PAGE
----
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Geography, climate and population


Iraq, with a total area of 438 320 km2, is bordered by Turkey to the north, the Islamic Republic of Iran to the east, the Persian Gulf to the southeast, Saudi Arabia and Kuwait to the south, and Jordan and the Syrian Arab Republic to the west. Topographically, Iraq is shaped like a basin, consisting of the Great Mesopotamian alluvial plain of the Tigris and the Euphrates rivers (Mesopotamia means, literally, the land between two rivers). This plain is surrounded by mountains in the north and the east, which can reach altitudes of 3 550 m above sea level, and by desert areas in the south and west, which account for over 40 percent of the land area. For administrative purposes, the country is divided into eighteen governorates, of which three (Arbil, Dahuk, and As Sulaymaniyah) are gathered in an autonomous region in the north and the other fifteen governorates are in central and southern Iraq. This division corresponds roughly to the rainfed northern agricultural zone and the irrigated central and southern zone.

It is estimated that about 11.5 million ha, or 26 percent of the total area of the country, are cultivable. The remaining part is not viable for agricultural use under current conditions and only a small strip situated along the extreme northern border with Turkey and the Islamic Republic of Iran is under forest and woodlands. The total cultivated area is estimated at about 6 million ha, of which almost 50 percent in northern Iraq under rainfed conditions. Less than 5 percent is occupied by permanent crops (Table 1). Permanent pasture covers around 4 million ha. Livestock grazing occurs throughout all agricultural zones, but is more widespread in the north where hillside grazing prevails. Small ruminants (mainly sheep and goats) are the main livestock species. However, beef cattle have been the traditional source of dietary protein for most Iraqis. Poultry production occurs in close proximity to urban centres.


The climate in Iraq is mainly of the continental, subtropical semi-arid type, with the north and north-eastern mountainous regions having a Mediterranean climate. Rainfall is very seasonal and occurs in the winter from December to February, except in the north and northeast of the country, where the rainy season is from November to April. Average annual rainfall is estimated at 216 mm, but ranges from 1 200 mm in the northeast to less than 100 mm over 60 percent of the country in the south. Winters are cool to cold, with a day temperature of about 16 °C dropping at night to 2 °C with a possibility of frost. Summers are dry and hot to extremely hot, with a shade temperature of over 43 °C during July and August, yet dropping at night to 26 °C.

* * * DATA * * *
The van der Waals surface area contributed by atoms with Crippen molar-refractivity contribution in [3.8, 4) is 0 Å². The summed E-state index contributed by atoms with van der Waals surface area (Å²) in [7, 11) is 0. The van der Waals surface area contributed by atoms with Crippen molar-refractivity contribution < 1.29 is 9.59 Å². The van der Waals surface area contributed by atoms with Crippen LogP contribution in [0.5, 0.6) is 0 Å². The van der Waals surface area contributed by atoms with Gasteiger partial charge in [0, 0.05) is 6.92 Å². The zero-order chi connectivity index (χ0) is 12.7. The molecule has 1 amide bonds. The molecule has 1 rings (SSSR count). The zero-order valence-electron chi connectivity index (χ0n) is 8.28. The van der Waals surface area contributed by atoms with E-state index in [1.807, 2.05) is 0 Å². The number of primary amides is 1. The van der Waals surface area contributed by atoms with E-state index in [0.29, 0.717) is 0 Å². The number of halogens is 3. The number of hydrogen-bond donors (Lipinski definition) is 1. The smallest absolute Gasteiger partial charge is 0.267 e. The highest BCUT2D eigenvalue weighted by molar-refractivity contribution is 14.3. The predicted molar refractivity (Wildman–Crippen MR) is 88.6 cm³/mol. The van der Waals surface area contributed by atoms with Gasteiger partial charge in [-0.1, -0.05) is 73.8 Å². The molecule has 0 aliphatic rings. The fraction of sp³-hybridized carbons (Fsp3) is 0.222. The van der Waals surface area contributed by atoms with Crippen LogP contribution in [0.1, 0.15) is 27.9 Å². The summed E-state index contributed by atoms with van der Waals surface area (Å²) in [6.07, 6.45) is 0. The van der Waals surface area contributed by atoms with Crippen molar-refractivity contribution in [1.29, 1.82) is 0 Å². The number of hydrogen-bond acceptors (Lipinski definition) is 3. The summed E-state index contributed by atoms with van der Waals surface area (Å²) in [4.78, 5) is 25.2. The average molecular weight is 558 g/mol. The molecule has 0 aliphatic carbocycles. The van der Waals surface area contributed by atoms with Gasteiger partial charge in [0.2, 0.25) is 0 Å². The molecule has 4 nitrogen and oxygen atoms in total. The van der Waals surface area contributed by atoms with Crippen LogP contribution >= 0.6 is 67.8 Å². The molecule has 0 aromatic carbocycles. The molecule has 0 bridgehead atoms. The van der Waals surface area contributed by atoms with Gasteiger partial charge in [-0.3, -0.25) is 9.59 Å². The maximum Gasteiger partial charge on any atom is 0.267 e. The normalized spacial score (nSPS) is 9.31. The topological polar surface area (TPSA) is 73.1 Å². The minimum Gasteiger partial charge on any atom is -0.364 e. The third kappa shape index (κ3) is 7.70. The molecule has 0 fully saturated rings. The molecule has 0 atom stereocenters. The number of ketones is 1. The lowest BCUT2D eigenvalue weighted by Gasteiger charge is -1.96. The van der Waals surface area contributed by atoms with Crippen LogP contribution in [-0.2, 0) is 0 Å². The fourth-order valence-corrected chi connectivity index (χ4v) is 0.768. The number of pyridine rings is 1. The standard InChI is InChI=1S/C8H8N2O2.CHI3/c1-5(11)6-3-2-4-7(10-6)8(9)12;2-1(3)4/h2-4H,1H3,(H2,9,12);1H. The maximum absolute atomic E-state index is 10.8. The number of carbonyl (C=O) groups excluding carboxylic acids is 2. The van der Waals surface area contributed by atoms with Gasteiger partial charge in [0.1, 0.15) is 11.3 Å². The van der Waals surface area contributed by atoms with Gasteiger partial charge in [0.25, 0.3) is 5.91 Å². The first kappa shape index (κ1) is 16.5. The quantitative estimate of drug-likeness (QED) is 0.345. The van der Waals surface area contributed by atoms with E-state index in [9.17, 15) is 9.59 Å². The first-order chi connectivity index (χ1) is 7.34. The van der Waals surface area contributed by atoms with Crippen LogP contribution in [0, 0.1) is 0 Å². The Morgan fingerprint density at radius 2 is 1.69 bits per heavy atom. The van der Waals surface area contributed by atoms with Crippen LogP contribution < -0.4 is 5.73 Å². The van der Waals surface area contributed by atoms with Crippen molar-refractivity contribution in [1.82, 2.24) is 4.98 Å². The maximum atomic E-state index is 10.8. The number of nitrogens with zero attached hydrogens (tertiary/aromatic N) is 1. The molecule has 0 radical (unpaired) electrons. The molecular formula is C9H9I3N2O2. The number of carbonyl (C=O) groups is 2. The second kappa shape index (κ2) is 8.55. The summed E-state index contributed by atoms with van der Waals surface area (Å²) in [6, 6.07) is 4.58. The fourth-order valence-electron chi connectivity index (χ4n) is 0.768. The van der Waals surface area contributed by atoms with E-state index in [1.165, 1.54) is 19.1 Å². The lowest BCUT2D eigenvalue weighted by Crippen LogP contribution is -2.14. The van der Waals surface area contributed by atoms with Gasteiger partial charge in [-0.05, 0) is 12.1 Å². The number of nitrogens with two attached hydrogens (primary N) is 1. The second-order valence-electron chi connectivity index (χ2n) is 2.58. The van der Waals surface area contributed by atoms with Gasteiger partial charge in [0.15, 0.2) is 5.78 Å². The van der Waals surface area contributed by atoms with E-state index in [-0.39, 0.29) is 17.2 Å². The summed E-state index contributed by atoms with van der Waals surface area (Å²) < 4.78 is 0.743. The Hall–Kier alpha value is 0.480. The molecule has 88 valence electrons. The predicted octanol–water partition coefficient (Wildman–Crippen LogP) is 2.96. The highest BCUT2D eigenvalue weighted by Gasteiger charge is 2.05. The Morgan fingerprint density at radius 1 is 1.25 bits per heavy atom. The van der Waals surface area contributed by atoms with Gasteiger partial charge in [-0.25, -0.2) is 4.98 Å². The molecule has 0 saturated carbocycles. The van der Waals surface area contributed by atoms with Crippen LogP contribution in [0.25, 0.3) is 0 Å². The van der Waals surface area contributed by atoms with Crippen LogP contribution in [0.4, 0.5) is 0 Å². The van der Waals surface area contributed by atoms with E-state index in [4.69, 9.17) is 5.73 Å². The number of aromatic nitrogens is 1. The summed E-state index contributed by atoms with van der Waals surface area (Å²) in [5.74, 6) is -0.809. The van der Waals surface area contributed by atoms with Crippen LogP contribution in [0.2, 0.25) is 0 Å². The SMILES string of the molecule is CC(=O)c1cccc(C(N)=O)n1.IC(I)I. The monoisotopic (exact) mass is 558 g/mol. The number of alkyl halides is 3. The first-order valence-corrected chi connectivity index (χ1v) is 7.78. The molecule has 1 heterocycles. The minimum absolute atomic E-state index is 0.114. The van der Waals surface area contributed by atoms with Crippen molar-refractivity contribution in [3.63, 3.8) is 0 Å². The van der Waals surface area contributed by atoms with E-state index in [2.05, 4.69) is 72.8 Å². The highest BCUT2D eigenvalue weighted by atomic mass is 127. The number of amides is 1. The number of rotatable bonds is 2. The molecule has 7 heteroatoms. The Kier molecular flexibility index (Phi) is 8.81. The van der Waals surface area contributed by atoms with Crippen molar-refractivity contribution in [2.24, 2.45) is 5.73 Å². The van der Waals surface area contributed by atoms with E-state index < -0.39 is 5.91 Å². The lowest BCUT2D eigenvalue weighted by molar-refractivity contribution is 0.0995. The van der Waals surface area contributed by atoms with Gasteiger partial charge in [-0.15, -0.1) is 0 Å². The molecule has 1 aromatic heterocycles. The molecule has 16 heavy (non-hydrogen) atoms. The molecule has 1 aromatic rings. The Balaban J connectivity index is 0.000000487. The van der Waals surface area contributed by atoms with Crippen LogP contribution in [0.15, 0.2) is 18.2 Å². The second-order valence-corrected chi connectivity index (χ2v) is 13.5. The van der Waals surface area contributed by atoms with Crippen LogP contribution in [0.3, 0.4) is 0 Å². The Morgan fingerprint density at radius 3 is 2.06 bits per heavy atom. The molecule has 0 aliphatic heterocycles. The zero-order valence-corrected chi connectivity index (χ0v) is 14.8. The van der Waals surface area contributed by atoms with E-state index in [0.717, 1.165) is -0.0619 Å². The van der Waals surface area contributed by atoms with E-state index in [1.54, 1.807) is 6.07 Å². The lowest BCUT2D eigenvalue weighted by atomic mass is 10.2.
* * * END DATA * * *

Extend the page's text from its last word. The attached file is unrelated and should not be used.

Iraq can be divided into four agro-ecological zones (FAO, 2003):

  • Arid and semi-arid zones with a Mediterranean climate. A growing season of about nine months, over 400 mm of annual winter rainfall, and mild/warm summers prevail. This zone covers mainly the northern governorates of Iraq. Major crops include wheat, barley, rice and chickpea. Other field crops are also produced in smaller quantities. There is some irrigation, mainly from springs, streams and bores.
  • Steppes with winter rainfall of 200–400 mm annually. Summers are extremely hot and winters cold. This zone is located between the Mediterranean zone and the desert zone. It includes the feed barley production areas, limited wheat production, and it has limited irrigation.
  • The desert zone with extreme summer temperatures and less than 200 mm of rainfall annually. It extends from just north of Baghdad to the Saudi Arabian and Jordanian borders. It is sparsely populated and cultivated with just a few crops in some irrigated spots.
  • The irrigated area which extends between the Tigris and Euphrates rivers from the north of Baghdad to Basra in the south. Serious hazards for this area are poor drainage and salinity. The majority of the country’s vegetables, sunflower and rice are produced in this zone.


Total population is about 28.8 million (2005), of which 33 percent is rural (Table 1). Average population density is estimated at 66 inhabitants/km2, but varies greatly from the almost uninhabited Anwar province in the desert in the western part of the country to the most inhabited Babylon province in the centre of the country. Average population growth was estimated at 3.6 percent during 1980–90, but emigration of foreign workers, severe economic hardships and war have since reduced this growth rate.

In 1991 safe water supplies reached 100 percent in urban areas but only 54 percent in rural areas. The water supply and sanitation situation has deteriorated as a result of the wars, among other things owing to shortages of chlorine imports for water treatment. In 2006 access to improved drinking water sources reached 77 percent of the population (88 and 56 percent of urban and rural population respectively). The sanitation coverage was 76 percent (80 and 69 percent respectively).


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       Quote as: FAO. 2016. AQUASTAT website. Food and Agriculture Organization of the United Nations (FAO). Website accessed on [yyyy/mm/dd].
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